Keep Leprosis From Re-entering Florida

Josh McGill Diseases, Florida

Citrus leprosis has not been reported in Florida since 1968, but researcher Ozgur Batuman called it “an approaching threat to Florida citrus” in a recent virtual seminar. Batuman, a citrus pathologist at the University of Florida Institute of Food and Agricultural Sciences (UF/IFAS) Southwest Florida Research and Education Center, urged growers to be on the lookout for the disease.

An early stage of citrus leprosis is shallow lesions on stems.
Photo by M. Manners, Florida Southern College

According to Batuman’s presentation, the disease in recent years has spread northward from South America though Central America and is now established in Southern Mexico. He said it threatens all of the Caribbean islands as well as the citrus-growing areas within the United States. In South America, citrus leprosis is in Paraguay, Brazil, Argentina, Uruguay, Venezuela, Bolivia and Colombia. Central American countries with the disease are Panama, Costa Rica, Guatemala, Nicaragua, El Salvador, Honduras and Belize. Hawaii is the only U.S. state that currently has the disease.

In Florida, where citrus leprosis was first reported in the 1860s, it was called “scaly bark” due to the damage it did to bark, Batuman said.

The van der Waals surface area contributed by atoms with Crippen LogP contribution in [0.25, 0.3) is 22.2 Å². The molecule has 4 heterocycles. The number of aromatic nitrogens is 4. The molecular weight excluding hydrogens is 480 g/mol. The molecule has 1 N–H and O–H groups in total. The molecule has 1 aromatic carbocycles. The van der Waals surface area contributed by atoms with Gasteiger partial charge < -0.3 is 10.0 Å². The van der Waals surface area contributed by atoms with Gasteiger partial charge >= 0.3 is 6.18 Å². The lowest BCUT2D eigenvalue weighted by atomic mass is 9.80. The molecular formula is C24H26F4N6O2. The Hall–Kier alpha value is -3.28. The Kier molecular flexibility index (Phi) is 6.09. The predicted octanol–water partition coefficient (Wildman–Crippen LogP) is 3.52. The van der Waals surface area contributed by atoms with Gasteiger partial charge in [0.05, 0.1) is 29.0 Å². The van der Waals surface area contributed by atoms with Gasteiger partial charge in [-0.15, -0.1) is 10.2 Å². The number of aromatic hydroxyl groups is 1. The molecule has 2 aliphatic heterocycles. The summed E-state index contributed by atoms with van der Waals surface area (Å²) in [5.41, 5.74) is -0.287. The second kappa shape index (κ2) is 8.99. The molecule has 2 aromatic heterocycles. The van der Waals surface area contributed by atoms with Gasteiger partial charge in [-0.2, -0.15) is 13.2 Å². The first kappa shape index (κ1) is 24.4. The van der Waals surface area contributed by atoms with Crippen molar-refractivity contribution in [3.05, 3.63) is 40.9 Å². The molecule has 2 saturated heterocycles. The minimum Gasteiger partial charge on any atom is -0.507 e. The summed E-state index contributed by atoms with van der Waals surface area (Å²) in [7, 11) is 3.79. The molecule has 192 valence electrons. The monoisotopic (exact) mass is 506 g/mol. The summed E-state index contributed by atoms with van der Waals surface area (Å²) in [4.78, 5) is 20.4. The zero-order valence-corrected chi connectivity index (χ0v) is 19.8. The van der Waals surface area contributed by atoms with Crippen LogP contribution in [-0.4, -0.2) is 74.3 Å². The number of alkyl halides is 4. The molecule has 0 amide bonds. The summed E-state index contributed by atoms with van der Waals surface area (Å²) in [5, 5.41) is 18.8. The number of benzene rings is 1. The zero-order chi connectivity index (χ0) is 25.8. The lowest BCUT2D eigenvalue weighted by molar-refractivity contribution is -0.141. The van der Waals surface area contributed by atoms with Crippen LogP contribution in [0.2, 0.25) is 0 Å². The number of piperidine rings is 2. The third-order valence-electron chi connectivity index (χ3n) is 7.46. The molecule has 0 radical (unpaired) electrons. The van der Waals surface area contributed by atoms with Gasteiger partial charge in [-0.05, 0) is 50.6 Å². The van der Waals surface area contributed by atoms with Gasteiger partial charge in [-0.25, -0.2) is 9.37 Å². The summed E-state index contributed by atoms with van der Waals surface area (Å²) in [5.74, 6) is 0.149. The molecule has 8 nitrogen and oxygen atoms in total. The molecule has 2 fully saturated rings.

Citrus leprosis is a non-systemic viral disease that causes chlorotic lesions on citrus leaves, fruit, twigs and branches. The causal virus agents are transmitted by species of Brevipalpus mites, also known as flat mites or false spider mites, which exist in major U.S. citrus-growing areas. Batuman said all active stages of the mite — larvae, nymph and adult — can acquire and transmit the virus. Sweet oranges and mandarins are the varieties mainly affected by the disease.

Other citrus leprosis effects include lower fruit quality, premature leaf and fruit drop, decreased foliar area and branch death. Untreated trees eventually die.

Controlling the mites that spread the disease is the primary means of citrus leprosis management, Batuman reported. He added that it is also important to avoid bringing propagation materials from areas infected with the disease into Florida. He urged growers who think they might have the disease in their groves to report their suspicions to the Florida Department of Agriculture and Consumer Services or a UF/IFAS Extension specialist.

Batuman also addressed HLB and phytophthora diseases in his presentation.

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About the Author

Ernie Neff

Senior Correspondent at Large

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